The main objectives of celebrating Barak River signified the need of conserving Barak River to ensure its free natural flow. Safe Nature, Save Mother Earth, protect the unchangeable heritage of communities and safeguard environmental integrity are principal objectives of Barak River festival. Moreover, celebration of the Barak festival also meant to communal peace and harmony among different communities through this river. Cultural development, understanding the basic rights of this river, realizing the communities' role in protecting Barak River, glorifying its majestic flow, evaluating the importance of this river-traditionally, socially, economically and people sustenance power etc. are other key concerns of the celebration.

Triplet dams plan

Antithetically, there has been strong push of state Govt. for building multiple hydropower dam projects over Barak River. Remarkably, the National Hydro-Power Corporation (NHPC) has signed an agreement with Manipur Govt. on 28 April 2010 reaffirmed on 22 October 2011 to construct the 1500 MW Tipaimukh Multipurpose Hydroelectric Project over Barak River, 66 MW Loktak Downstream Hydroelectric Project over Leimatak River, 190 MW Pabram Hydroelectric Project over Barak River, 60 MW Irang (Taobam) Hydroelectric Project over Irang River, 51 MW Tuivai Hydroelectric Project over Tuivai River, 70 MW Nungleiband Hydroelectric Project over Leimatak River and 67 MW Khongnem Chakha Hydrolectric Project over Barak River.

Notably, based on the latest pronouncement made by the Power Minister Shri Th. Biswajit during the 45th meeting of the North Eastern Regional Power Committee (NERPC) Commercial Co-ordination Sub-Committee (CCM) on 28th June, 2022, among other six priority dam projects, 1500 MW Tipaimukh dam, 190 MW Pabram dam and 67 MW Khongnem-Chakha dam projects are in pipeline. These three large dams are being planned over the Barak River.

The dam building plan over the said river itself is antagonistic to the letter and spirit of celebration of Barak River Festival every year. The essence of every year celebration of Barak River festival and proposed construction of triplet dams such as 1500 MW Tipaimukh hydroelectric project, 190 MW Pabram hydro project and 67 MW Khongnem-Chakha Hydropower projects over the same river is quite contradictory.

While celebrating Barak festival, conservation of the river, glorifying it, upholding social, cultural and realising the basic roles of the Barak River in terms of environment, ecosystem as well as significance of agriculture, livelihood and other crucial roles of the river to the community people are major concerns.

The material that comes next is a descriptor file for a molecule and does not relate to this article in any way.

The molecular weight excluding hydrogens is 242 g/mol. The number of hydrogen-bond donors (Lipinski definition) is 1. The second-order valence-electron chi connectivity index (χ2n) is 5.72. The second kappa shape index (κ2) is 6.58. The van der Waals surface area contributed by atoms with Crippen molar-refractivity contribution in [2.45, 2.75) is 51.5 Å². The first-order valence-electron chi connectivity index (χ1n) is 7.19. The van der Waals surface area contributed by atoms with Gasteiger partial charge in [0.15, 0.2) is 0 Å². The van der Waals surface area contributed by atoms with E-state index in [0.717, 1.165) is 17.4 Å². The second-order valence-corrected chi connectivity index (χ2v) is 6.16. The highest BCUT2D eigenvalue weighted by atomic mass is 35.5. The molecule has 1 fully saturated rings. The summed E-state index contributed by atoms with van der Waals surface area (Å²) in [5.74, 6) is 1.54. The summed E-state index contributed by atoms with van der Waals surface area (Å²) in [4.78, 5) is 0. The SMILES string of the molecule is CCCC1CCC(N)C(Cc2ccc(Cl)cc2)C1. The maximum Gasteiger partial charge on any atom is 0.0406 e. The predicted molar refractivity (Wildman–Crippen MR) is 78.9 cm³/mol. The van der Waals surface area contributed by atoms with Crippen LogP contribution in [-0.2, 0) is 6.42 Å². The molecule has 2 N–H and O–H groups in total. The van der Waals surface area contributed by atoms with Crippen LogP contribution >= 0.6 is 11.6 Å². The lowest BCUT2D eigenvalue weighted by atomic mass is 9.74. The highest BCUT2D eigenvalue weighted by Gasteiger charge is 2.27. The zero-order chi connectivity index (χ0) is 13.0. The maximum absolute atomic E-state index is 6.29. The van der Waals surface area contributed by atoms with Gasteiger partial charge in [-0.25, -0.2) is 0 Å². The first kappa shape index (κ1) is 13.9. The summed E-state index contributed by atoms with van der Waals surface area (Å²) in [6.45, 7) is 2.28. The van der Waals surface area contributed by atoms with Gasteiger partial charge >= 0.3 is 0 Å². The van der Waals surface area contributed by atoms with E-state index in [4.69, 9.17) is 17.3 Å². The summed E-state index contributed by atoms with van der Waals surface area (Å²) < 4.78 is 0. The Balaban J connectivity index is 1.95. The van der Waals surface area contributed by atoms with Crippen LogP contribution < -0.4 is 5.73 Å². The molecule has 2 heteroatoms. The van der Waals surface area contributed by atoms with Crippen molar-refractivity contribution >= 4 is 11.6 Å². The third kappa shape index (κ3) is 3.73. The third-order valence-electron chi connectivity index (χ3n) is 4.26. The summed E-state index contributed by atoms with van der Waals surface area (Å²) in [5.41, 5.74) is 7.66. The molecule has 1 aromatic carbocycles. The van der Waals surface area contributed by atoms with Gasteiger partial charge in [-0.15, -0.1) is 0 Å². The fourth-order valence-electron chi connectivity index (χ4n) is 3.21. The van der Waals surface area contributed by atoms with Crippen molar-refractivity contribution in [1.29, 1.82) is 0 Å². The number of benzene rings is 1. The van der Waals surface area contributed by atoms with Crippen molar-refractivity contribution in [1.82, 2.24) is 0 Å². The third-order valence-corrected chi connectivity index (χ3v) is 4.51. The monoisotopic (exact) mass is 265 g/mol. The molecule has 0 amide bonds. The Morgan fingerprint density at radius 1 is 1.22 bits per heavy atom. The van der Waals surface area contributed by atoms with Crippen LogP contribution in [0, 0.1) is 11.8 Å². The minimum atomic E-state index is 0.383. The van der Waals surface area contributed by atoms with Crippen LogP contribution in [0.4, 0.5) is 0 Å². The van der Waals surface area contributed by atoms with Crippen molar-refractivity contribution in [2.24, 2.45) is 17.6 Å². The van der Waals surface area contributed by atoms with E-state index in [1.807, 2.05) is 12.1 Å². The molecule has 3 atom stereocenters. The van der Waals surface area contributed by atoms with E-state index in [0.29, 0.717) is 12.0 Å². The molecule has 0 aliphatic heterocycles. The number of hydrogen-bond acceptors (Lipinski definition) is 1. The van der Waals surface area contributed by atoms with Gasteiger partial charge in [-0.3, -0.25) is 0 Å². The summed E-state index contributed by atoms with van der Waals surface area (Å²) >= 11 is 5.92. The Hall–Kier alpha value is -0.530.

But in reverse, building of three large hydropower dam projects over the Barak River will definitely lead to destruction of Barak River itself, impairing its ecosystem, derail its free natural flow, destroy capital assets of the community people, virtually uproot thousands of settlement under involuntary displacement, loss loving ancestral homes, losing wet paddy fields, animal grazing grounds, forest and more disrupting livelihood sources of people. Besides this, Hydropower projects are big factors for distorting social fabrics and cultures of the indigenous communities. It is not assumption but literally confirmed true from the historical experiences of dam building in the state.

In one nearest examples, above 3000 people had been uprooted in Khuga dam region and around 10000 indigenous populace are displaced involuntarily in the construction of Mapithel dam of Thoubal Multipurpose project. Plan of triplet large dams over the Barak River has high possibility of thousands of indigenous villagers invariably displaced. The triplet dams plan encombasses high potential downfall of traditional method of fishing, eradicate settlement, disrupt livelihood, loss culture, curbing indigenous peoples' right to river heritage, downgrade economy, shattering social ethos and diminishing history.

On the other hand, it is worth maintaining that about 15 km upstream range of Thoubal River/Yangwuikong was spoiled due to water back in the plan of generating just 7.5 MW from Mapithel dam project. It is imaginable how long will the Barak River range be damaged by the 1500 MW Tipaimukh dam, 190 MW Pabram dam and 67 MW Khongnem-Chakha dam.

Comparing with the fact of Mapithel dam, the whole river range of Barak River will be severely impacted grossly derailing its natural flow. If constructed, water back of 1500 MW Tipaimukh dam will extend up to at least 500 km, 100 km by 190 MW Pabram dam and 50 km by 67 MW Chakha dam, total of at least 650 km of the Barak River will become reservoirs. The question is, "Will there be 524 km long Barak River in the next few years when these triplet dams are built?"

If it is the case that Barak River is significant to the community people as well as state as we celebrate its festival every year, state need to deeply think over the potential river destructive power of development project like dams other than just calculating power harness. Glorifying the said river would be meaningless when the abovementioned three large dams are installed.

It is undeniable that such projects are virtually assassinating the majestic and free elegant natural flow of this biggest river of Manipur. The rising situation calls for serious assessment and cogitative planning. Comparatively, safeguarding generations of the indigenous socio-cultural, survival of people and sustainable maintaining of Barak River's natural eco-system in the larger interest of environment integrity is by far worthier than building of dams for some MW of power generation.

Realizing the significance of Barak River in all aspects like indigenous communities' life and survival, conserve indigenous people's socio-cultural importance, environmental significance, minute feasibility study of the proposed dams are so crucial. Moreover, development programs like dam building at the cost of and survival deficit of the indigenous people is not considered conducive.

Additionally, may be in the name of development, and welfare programs, plans and actions implemented in contradiction to the principle and policy will happen to be quite immature, mockery, unaccountable and unwise on the parts of the state Govt as well as dam construction companies which will defeat development justice.

* Jajo Themson wrote this article for
The writer can be contacted at thmsontezonge(AT)gmail(DOT)com
This article was webcasted on 27 January 2023.